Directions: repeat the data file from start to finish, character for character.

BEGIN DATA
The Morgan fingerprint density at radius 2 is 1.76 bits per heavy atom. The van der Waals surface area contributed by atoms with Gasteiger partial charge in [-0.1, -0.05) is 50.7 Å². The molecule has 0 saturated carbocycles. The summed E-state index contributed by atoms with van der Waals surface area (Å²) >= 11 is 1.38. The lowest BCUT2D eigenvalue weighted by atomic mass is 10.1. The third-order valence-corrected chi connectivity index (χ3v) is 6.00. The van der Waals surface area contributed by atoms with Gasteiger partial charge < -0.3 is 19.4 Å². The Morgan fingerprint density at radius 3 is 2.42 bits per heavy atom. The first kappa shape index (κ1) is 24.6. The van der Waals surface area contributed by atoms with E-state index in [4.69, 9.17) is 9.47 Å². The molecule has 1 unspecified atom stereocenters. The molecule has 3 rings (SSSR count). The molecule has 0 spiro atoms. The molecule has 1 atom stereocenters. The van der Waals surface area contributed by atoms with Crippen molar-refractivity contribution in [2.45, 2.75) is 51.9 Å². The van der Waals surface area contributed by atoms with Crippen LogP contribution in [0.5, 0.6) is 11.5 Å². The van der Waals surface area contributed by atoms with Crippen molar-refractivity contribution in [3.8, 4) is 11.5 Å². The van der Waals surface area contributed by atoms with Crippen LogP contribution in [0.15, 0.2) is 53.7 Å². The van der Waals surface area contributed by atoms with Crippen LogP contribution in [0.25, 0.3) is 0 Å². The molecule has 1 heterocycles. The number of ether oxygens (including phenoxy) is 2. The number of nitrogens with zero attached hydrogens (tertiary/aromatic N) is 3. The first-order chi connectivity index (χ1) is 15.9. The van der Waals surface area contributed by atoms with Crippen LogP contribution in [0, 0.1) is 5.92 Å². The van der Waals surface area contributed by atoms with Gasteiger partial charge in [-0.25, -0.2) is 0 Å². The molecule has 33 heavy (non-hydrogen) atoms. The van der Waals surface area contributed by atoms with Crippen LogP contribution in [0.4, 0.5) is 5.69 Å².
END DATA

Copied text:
The Morgan fingerprint density at radius 2 is 1.76 bits per heavy atom. The van der Waals surface area contributed by atoms with Gasteiger partial charge in [-0.1, -0.05) is 50.7 Å². The molecule has 0 saturated carbocycles. The summed E-state index contributed by atoms with van der Waals surface area (Å²) >= 11 is 1.38. The lowest BCUT2D eigenvalue weighted by atomic mass is 10.1. The third-order valence-corrected chi connectivity index (χ3v) is 6.00. The van der Waals surface area contributed by atoms with Gasteiger partial charge < -0.3 is 19.4 Å². The Morgan fingerprint density at radius 3 is 2.42 bits per heavy atom. The first kappa shape index (κ1) is 24.6. The van der Waals surface area contributed by atoms with E-state index in [4.69, 9.17) is 9.47 Å². The molecule has 1 unspecified atom stereocenters. The molecule has 3 rings (SSSR count). The molecule has 0 spiro atoms. The molecule has 1 atom stereocenters. The van der Waals surface area contributed by atoms with Crippen molar-refractivity contribution in [2.45, 2.75) is 51.9 Å². The van der Waals surface area contributed by atoms with Crippen LogP contribution in [0.5, 0.6) is 11.5 Å². The van der Waals surface area contributed by atoms with Crippen molar-refractivity contribution in [3.8, 4) is 11.5 Å². The van der Waals surface area contributed by atoms with Crippen LogP contribution in [0.15, 0.2) is 53.7 Å². The van der Waals surface area contributed by atoms with Crippen LogP contribution in [0.25, 0.3) is 0 Å². The molecule has 1 heterocycles. The number of ether oxygens (including phenoxy) is 2. The number of nitrogens with zero attached hydrogens (tertiary/aromatic N) is 3. The first-order chi connectivity index (χ1) is 15.9. The van der Waals surface area contributed by atoms with Crippen LogP contribution in [0, 0.1) is 5.92 Å². The van der Waals surface area contributed by atoms with Gasteiger partial charge in [-0.25, -0.2) is 0 Å². The molecule has 33 heavy (non-hydrogen) atoms. The van der Waals surface area contributed by atoms with Crippen LogP contribution in [0.4, 0.5) is 5.69 Å².